While the hugely unpopular GOP health-care proposals to repeal and replace ObamaCare would cause 20 million or more Americans to lose health insurance, the dramatically more popular Sanders plan would take America closer to the day when 100 percent of Americans could receive quality and affordable health care.

Whatever one thinks of the upcoming Hillary Clinton book tour, the introduction of the Sanders "Medicare for all" legislation will guarantee that Clinton will be asked whether or not she supports the Sanders bill as most, or all, of the 2020 Democratic presidential candidates do.

Clinton has historically taken various positions on single-payer healthcare. During the 2016 primaries she unfortunately first said that the single-payer system offered by Sanders would “never ever happen.”

She then evolved into floating a proposal to make Medicare available to citizens between 50 and 55 years old and supporting the public option that was included in the 2016 Democratic platform.

In the coming days, Clinton will either support, oppose or equivocate when asked whether she backs the Sanders bill.  Her answer will have important implications for health care and politics in America and how Clinton is viewed by the huge number of voters who favor "Medicare for all".

Clinton should unequivocally support the Sanders bill. If she does, it will bring together the national leadership of the Democratic Party behind the program that will be a landmark achievement of the next important Democratic president, and it will bring together those who supported Clinton and those who supported Sanders in the 2016 Democratic primaries.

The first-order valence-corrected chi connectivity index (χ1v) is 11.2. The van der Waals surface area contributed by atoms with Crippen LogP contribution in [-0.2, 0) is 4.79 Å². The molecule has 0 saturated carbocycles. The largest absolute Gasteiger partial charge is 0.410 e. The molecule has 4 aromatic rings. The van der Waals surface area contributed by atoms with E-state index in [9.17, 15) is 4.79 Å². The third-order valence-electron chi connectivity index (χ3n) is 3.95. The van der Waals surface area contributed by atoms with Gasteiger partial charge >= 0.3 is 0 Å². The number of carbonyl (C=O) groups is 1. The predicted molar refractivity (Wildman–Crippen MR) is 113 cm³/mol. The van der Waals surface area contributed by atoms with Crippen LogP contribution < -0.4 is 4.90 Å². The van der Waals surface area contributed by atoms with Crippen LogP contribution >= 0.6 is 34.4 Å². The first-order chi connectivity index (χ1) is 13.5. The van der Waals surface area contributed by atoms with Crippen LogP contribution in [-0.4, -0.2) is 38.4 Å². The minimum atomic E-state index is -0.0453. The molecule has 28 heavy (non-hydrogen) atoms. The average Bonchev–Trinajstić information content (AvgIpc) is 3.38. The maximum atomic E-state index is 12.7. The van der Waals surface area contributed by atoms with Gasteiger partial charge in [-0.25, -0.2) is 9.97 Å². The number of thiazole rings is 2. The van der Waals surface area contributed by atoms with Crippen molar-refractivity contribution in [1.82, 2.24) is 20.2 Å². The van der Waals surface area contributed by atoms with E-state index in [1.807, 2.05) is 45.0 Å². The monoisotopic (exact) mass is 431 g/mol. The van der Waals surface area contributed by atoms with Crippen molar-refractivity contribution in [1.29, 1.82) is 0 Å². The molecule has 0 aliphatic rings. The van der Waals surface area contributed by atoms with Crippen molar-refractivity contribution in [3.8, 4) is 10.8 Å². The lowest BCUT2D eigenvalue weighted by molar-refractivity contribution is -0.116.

Single-payer health care has been enacted, has succeeded and remains highly popular in democratic nations throughout the world.

Unlike Republicans and conservatives in America, who favor retrograde and rigged health-care systems that are rejected by voters here, conservative leaders and parties throughout the democratic world have embraced single-payer health care that is almost universally supported in their nations.

Clinton was right to support the public option and to raise the possibility of lowering the eligibility age for Medicare.  To fully and unequivocally back the Sanders "Medicare for all" legislation would be the ultimate extension of her health-care position and would undo much of the damage that has been done through her criticism of Sanders in her new book.

Sanders has wisely said that support for single-payer health care should not be a litmus test for Democratic candidates. The fact that so many potential Democratic candidates for president are now supporting the Sanders bill, however, demonstrates both the merit of the bill and the political power of supporting it.

Medicare is one of the most popular and successful programs in American history. Making Medicare available to all will be a legacy moment for the next Democratic president, and Clinton would perform a profound service to our country and the Democratic Party if she lends her full support in the coming days and weeks.

Brent Budowsky was an aide to former Sen. Lloyd Bentsen (D-Texas) and former Rep. Bill Alexander (D-Ark.), then-chief deputy majority whip of the House. He holds an LL.M. in international financial law from the London School of Economics.